Friday, April 4, 2014

Oh, Brother!

Thursday was a sick day over here at YMIS. E spiked a fever of 103.7 in the early hours of Wednesday morning.

She'd been a little congested off and on, but I checked her before bed, and she was fine. She woke up at 2am, shivering to the point that it looked like she was having convulsions. We called the after-hours number for the doctor, and he recommended bundling her, continuing to take her temperature, and bringing her to the ER if it spiked over 103. It hadn't yet. Later, when it did, we got it back down with a warm bath and happily avoided an ER trip. By morning, she was back to her normal self with no fever. Ours and the doctor's best guess was a "final farewell" from this congestion-inducing virus.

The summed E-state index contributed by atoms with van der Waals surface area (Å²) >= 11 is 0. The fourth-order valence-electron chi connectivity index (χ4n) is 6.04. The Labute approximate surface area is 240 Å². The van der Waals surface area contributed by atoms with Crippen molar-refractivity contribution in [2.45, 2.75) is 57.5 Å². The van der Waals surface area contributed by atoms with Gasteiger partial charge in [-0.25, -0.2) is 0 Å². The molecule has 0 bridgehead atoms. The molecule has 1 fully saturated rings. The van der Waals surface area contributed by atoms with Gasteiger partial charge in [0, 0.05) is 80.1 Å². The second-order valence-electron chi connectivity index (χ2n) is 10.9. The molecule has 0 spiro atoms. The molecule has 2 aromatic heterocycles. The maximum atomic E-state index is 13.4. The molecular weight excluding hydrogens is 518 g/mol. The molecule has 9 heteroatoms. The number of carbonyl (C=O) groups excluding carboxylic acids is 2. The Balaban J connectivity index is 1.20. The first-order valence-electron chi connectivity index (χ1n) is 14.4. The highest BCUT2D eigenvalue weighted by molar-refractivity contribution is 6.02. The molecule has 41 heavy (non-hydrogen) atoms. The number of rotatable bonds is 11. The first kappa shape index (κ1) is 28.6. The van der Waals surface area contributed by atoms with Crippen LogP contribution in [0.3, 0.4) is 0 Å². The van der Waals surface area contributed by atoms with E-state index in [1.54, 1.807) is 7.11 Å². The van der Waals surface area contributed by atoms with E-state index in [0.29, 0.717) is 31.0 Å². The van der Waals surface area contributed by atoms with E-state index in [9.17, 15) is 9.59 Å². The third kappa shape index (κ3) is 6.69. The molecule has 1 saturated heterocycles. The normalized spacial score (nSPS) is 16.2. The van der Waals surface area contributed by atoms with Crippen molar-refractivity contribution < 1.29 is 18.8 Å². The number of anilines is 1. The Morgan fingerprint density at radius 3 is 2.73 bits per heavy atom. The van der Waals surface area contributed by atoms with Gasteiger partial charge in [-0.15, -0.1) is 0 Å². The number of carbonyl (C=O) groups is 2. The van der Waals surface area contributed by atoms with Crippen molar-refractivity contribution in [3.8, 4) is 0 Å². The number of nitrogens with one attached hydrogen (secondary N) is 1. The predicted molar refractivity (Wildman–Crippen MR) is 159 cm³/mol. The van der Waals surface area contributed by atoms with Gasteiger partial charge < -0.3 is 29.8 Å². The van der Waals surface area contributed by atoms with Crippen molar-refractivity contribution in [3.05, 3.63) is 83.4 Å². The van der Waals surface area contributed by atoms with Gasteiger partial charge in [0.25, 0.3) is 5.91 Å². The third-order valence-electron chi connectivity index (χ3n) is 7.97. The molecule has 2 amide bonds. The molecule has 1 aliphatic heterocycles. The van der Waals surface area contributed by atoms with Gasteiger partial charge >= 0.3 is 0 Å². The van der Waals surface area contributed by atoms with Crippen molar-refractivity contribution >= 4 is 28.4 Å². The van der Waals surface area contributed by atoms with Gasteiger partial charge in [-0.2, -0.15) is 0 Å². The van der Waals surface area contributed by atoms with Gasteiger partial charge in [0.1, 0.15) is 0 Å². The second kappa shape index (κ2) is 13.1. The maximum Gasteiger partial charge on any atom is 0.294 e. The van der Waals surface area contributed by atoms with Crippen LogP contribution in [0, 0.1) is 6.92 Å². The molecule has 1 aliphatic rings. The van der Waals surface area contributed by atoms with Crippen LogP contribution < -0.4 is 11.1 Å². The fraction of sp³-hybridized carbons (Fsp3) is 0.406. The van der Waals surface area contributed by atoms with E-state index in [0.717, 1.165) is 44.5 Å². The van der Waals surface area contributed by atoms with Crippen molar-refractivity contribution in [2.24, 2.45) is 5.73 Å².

While her fever hovered in the 101-range, I held her close to me, trying to will more warmth into her tiny, shaky body. I had Mark get me another blanket, and I wrapped it quickly around her. I tried to keep her talking, asking her how she was feeling. She mumbled to me about being cold. She asked what Daddy was doing in the kitchen. He had rattled some dishes.

Then she said, "What's that little boy doing?"
"What little boy?" I asked.
"He's playing with my toys!" she insisted.
"What does he look like?"
"He has brown hair."

She went on to say that she didn't always like it when he played with her toys. I thought maybe she was dreaming, half asleep, but she's talked about the little boy before. In fact, he's usually the reason that she won't play in her room by herself. He "makes lights" and "plays with toys," she says.

The other day she told us that, before she was with me and Mark, she was a baby in my belly and that a little girl touched her and held her until I got to her.